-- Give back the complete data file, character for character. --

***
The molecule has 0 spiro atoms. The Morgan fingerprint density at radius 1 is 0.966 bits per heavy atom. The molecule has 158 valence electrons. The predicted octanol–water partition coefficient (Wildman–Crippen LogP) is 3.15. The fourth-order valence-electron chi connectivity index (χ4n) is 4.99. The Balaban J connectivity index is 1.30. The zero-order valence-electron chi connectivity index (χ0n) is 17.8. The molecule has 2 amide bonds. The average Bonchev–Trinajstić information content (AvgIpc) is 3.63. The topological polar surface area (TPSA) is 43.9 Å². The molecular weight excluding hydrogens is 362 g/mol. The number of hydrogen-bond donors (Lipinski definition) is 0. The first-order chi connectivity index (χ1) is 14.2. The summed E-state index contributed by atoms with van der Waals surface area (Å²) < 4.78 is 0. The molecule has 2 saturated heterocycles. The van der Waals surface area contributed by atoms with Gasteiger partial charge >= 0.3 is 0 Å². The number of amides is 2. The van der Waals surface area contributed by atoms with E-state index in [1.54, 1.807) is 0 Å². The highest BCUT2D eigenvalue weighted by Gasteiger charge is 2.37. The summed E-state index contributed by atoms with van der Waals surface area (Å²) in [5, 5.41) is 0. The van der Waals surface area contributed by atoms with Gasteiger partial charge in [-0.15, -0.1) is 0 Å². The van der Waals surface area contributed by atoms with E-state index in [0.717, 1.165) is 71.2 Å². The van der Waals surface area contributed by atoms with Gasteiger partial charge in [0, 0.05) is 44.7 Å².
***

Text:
The molecule has 0 spiro atoms. The Morgan fingerprint density at radius 1 is 0.966 bits per heavy atom. The molecule has 158 valence electrons. The predicted octanol–water partition coefficient (Wildman–Crippen LogP) is 3.15. The fourth-order valence-electron chi connectivity index (χ4n) is 4.99. The Balaban J connectivity index is 1.30. The zero-order valence-electron chi connectivity index (χ0n) is 17.8. The molecule has 2 amide bonds. The average Bonchev–Trinajstić information content (AvgIpc) is 3.63. The topological polar surface area (TPSA) is 43.9 Å². The molecular weight excluding hydrogens is 362 g/mol. The number of hydrogen-bond donors (Lipinski definition) is 0. The first-order chi connectivity index (χ1) is 14.2. The summed E-state index contributed by atoms with van der Waals surface area (Å²) < 4.78 is 0. The molecule has 2 saturated heterocycles. The van der Waals surface area contributed by atoms with Gasteiger partial charge >= 0.3 is 0 Å². The number of amides is 2. The van der Waals surface area contributed by atoms with E-state index in [1.54, 1.807) is 0 Å². The highest BCUT2D eigenvalue weighted by Gasteiger charge is 2.37. The summed E-state index contributed by atoms with van der Waals surface area (Å²) in [5, 5.41) is 0. The van der Waals surface area contributed by atoms with Gasteiger partial charge in [-0.15, -0.1) is 0 Å². The van der Waals surface area contributed by atoms with E-state index in [0.717, 1.165) is 71.2 Å². The van der Waals surface area contributed by atoms with Gasteiger partial charge in [0, 0.05) is 44.7 Å².